We've been together now for forty years,
An' it don't seem a day too much:
There ain't a lady livin' in the land
As I'd swop for my dear old Dutch. 

The impoverished pair in this music-hall song are being parted - not by death, but by the workhouse. Segregation of the sexes was the rule, even for elderly married couples.

The Department for Work and Pensions now operates a reverse imposition: that a couple needs only one bedroom, despite the fact that swanky developers are increasingly building twin master bedrooms.

Today's Supreme Court hearing is looking at bedroom tax, including the needs of people with live-in carers and couples who sleep apart. I'm inevitably reminded of window tax (imposed from 1696 to 1851) and the well-known dodge of bricking up windows.

There are - possibly - some examples of this [left] in Strutton Ground, a cobbled street near the court. Without a lot of poking around I can't confirm that these were bricked up for tax avoidance, but the buildings are from the right period.

More disturbing are the fake bricked-up windows at Poundbury in Dorset [right], the twentieth-century sonnet to repro - but that's a harmless Jane Austen bonnet compared with current hideous de luxe developments which offer potential for tax/stamp-duty avoidance.

Maybe the Government could tax residential basement developments (if that's what you think of the housing stock around here, move to Bracknell) rather than count the bedrooms of people on low or no incomes.

In court I'm sitting next to the Vicar of Dibley - the real one, the Rev. Paul Nicolson, who gave permission for the TV series to be based on Turville in Buckinghamshire, his parish at the time.

Paul Nicolson at Occupy

Paul is an indefatigable campaigner who founded the charity Z2K: its declared purpose is to fight the causes of poverty and help vulnerable debtors to gain justice against unfair systems.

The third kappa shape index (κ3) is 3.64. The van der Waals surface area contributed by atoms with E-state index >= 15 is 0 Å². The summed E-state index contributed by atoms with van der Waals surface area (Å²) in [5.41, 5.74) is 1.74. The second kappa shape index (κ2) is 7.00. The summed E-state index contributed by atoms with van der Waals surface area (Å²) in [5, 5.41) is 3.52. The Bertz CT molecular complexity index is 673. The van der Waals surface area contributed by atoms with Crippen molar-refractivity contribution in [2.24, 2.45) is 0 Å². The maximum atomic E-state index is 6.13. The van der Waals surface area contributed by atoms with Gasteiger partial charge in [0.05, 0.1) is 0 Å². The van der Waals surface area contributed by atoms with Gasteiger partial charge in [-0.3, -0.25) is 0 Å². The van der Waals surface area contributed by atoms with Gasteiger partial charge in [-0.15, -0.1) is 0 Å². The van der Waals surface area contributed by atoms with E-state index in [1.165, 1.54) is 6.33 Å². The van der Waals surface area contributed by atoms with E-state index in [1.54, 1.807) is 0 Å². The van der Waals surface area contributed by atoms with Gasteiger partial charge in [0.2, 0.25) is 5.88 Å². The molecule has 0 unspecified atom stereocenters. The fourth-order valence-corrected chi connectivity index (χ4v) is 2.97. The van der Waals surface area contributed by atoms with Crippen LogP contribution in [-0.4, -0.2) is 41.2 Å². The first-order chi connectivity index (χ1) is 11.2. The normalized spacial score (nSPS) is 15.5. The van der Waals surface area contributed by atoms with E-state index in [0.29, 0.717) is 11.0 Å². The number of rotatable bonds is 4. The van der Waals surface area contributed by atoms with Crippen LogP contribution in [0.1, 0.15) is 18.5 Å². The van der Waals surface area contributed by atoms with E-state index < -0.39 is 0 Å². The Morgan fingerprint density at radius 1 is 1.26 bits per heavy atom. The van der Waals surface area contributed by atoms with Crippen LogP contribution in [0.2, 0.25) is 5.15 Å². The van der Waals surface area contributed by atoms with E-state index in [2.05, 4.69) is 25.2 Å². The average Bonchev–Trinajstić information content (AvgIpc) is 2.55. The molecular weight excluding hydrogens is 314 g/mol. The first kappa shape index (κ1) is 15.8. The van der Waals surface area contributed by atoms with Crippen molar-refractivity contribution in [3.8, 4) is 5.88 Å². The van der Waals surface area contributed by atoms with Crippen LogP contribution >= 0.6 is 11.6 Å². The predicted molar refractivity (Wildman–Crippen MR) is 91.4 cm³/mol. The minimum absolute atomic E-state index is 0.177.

I've blogged about Paul before, at the Occupy protest camp outside St Paul's cathedral, so let me dip into the archive:

He refused to pay the poll tax because he believed it was an injustice to the poorest people, but it was docked from his pay [as a vicar] anyway. 'I told the Church Commissioners they should be involved in civil disobedience like I was. I got a very short answer.'

Before becoming a vicar Paul worked in the family Champagne business. He recalls a two-week trip to Paris learning how to sell Champagne to nightclubs: 'I went to one club where there was a bottle of Veuve Clicquot on each table before you sat down. Mistinguett, the Folies Bergere star, was sitting at a table. Her legs had been insured for a million pounds because they were so beautiful. By then she was 86. A female impersonator did his impression of her while she sat holding hands with a dwarf. Then Jacques Tati walked in and sat at the bar. It was pure Toulouse Lautrec.'

I sit there drawing Paul while he fidgets, scribbles notes and (very quietly) huffs with exasperation. It's a great shame I'm not Banksy, because Paul is facing a five-figure legal bill for his latest test case, fought (and lost) on behalf of people in need.

As always in Court 1, the portrait of the super-magistrate Sir John Fielding, blinded at the age of 19 by eighteenth century surgical techniques, looks down on proceedings.

There are a lot of people in the public seats, all of them very attentive. The one swigging a soft drink from a can is a solicitor. A courteous guard allows her to finish then politely takes it away.

R (on the application of MA and others) v Secretary of State for Work and Pensions; R (on the application of A) v Secretary of State for Work and Pensions; R (on the application of Rutherford and others) v Secretary of State for Work and Pensions